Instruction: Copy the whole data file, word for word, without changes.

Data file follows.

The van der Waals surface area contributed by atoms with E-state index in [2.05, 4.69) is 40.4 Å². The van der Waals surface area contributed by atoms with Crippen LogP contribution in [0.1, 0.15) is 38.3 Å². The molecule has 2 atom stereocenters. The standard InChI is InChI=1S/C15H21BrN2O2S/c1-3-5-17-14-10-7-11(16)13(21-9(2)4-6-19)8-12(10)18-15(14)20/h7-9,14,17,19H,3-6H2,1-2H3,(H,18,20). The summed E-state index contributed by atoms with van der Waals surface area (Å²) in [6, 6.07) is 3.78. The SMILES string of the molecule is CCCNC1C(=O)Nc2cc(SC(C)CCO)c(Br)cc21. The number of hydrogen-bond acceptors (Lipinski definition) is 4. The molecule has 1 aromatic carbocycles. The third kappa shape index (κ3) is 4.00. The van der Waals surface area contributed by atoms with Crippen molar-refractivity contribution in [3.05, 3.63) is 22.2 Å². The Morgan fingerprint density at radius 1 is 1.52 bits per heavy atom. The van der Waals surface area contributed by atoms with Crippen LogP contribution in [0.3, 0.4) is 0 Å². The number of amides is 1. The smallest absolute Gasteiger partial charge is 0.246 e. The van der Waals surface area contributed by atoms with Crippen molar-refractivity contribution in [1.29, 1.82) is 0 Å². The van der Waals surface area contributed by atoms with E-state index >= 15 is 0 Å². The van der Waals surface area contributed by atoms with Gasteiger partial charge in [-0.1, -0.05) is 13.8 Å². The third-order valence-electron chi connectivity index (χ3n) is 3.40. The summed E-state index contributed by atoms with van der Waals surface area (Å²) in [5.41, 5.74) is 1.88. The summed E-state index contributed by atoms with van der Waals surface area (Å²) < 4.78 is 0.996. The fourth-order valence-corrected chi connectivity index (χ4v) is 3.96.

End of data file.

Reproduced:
The van der Waals surface area contributed by atoms with E-state index in [2.05, 4.69) is 40.4 Å². The van der Waals surface area contributed by atoms with Crippen LogP contribution in [0.1, 0.15) is 38.3 Å². The molecule has 2 atom stereocenters. The standard InChI is InChI=1S/C15H21BrN2O2S/c1-3-5-17-14-10-7-11(16)13(21-9(2)4-6-19)8-12(10)18-15(14)20/h7-9,14,17,19H,3-6H2,1-2H3,(H,18,20). The summed E-state index contributed by atoms with van der Waals surface area (Å²) in [6, 6.07) is 3.78. The SMILES string of the molecule is CCCNC1C(=O)Nc2cc(SC(C)CCO)c(Br)cc21. The number of hydrogen-bond acceptors (Lipinski definition) is 4. The molecule has 1 aromatic carbocycles. The third kappa shape index (κ3) is 4.00. The van der Waals surface area contributed by atoms with Crippen molar-refractivity contribution in [3.05, 3.63) is 22.2 Å². The Morgan fingerprint density at radius 1 is 1.52 bits per heavy atom. The van der Waals surface area contributed by atoms with Crippen LogP contribution in [0.3, 0.4) is 0 Å². The number of amides is 1. The smallest absolute Gasteiger partial charge is 0.246 e. The van der Waals surface area contributed by atoms with Crippen molar-refractivity contribution in [1.29, 1.82) is 0 Å². The van der Waals surface area contributed by atoms with E-state index >= 15 is 0 Å². The van der Waals surface area contributed by atoms with Gasteiger partial charge in [-0.1, -0.05) is 13.8 Å². The third-order valence-electron chi connectivity index (χ3n) is 3.40. The summed E-state index contributed by atoms with van der Waals surface area (Å²) in [5.41, 5.74) is 1.88. The summed E-state index contributed by atoms with van der Waals surface area (Å²) < 4.78 is 0.996. The fourth-order valence-corrected chi connectivity index (χ4v) is 3.96.